Patient safety is a top priority for St George's Healthcare and work is ongoing around the trust to ensure that patients are safe and that any problems around safety are reported timely and effectively.
A key project being undertaken by Deborah Dawson, consultant nurse in critical care, and her team, with support from the simulation unit and Paula McLean, resuscitation service manager, and her team, is work around the 'track and trigger' or 'early warning system' (EWS) tools used to record and report the deterioration of patients.
Early warning systems provide a score for routine observations such as heart rate, respiratory rate and blood pressure. The trust's model also includes urine output, level of consciousness and temperature. Each parameter is scored more highly the further it deviates from 'normal'. The individual score for each parameter is then combined and this provides an aggregated weighted score for each set of observations which can be compared to a trigger tool to highlight patients that should be reviewed.
Although the trust has been using this tool since 2000, a series of audits over 2009/2010 undertaken by Chris Ryan, GICU sister, identified some problems with the completion of the current documentation and poor compliance with the trigger tool.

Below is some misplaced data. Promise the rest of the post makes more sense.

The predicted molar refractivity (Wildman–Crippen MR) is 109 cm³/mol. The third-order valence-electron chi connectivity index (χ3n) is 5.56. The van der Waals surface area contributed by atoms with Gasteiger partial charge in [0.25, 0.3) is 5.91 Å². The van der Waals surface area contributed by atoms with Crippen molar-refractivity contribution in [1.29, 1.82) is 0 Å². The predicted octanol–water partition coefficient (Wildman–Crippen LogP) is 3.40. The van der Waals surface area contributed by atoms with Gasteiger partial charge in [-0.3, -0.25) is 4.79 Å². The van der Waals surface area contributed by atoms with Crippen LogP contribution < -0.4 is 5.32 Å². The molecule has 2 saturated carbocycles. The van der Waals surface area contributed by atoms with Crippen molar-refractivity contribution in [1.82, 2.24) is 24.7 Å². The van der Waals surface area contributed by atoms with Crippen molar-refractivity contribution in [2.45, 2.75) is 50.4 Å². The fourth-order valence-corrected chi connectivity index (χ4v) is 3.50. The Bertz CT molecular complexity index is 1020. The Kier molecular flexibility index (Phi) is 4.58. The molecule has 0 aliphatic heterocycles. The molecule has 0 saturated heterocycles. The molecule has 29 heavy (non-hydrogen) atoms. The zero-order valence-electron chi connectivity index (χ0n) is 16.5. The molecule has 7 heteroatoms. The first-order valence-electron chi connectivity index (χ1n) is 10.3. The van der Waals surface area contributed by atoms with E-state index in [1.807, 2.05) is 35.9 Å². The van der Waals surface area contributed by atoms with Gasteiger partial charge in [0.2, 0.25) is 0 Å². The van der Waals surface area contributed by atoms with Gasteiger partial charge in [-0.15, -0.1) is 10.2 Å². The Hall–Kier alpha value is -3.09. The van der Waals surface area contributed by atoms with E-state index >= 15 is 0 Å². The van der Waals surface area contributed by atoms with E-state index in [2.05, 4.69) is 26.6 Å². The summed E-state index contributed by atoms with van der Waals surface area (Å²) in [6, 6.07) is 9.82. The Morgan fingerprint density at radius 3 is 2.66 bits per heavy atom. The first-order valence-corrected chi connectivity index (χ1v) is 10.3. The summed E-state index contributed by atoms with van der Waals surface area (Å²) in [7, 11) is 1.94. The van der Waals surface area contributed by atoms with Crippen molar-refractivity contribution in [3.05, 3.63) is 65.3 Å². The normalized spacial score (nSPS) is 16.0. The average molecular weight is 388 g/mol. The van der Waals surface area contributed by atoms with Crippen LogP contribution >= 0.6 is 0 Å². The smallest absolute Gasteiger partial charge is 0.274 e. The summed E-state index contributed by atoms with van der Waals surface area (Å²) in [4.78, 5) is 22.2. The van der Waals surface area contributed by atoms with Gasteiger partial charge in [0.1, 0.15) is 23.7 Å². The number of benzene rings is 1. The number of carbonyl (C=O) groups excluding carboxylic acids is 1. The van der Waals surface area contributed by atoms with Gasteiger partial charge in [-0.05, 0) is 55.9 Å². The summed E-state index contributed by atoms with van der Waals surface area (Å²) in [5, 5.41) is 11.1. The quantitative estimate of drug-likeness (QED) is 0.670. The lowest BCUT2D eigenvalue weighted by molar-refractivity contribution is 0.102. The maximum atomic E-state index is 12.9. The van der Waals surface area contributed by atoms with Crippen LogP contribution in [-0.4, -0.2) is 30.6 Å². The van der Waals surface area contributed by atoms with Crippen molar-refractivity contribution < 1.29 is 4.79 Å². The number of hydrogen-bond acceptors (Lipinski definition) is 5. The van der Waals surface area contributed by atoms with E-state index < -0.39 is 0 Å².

Following this, a group comprising of ward sisters, matrons and practice educators with representation from intensive care, simulation, resuscitation and patient safety was set up to redesign the charts to provide greater visual clarity of patient deterioration. The charts also include a communication tool known as SBAR (Situation, Background, Assessment, Recommendation) system for communications.
The SBAR tool provides a framework to gather all the necessary information, including the information gained from the EWS, to ensure accurate, confident and timely communication between clinical teams. The SBAR tool also helps staff to consider and anticipate important information that may be needed by colleagues in an emergency situation.
Paula McLean said, "The SBAR and EWS tools help first line responders to recognise and then clearly communicate patient deterioration. A fast response to recognise early patient deterioration gives the patient the best chance for recovery."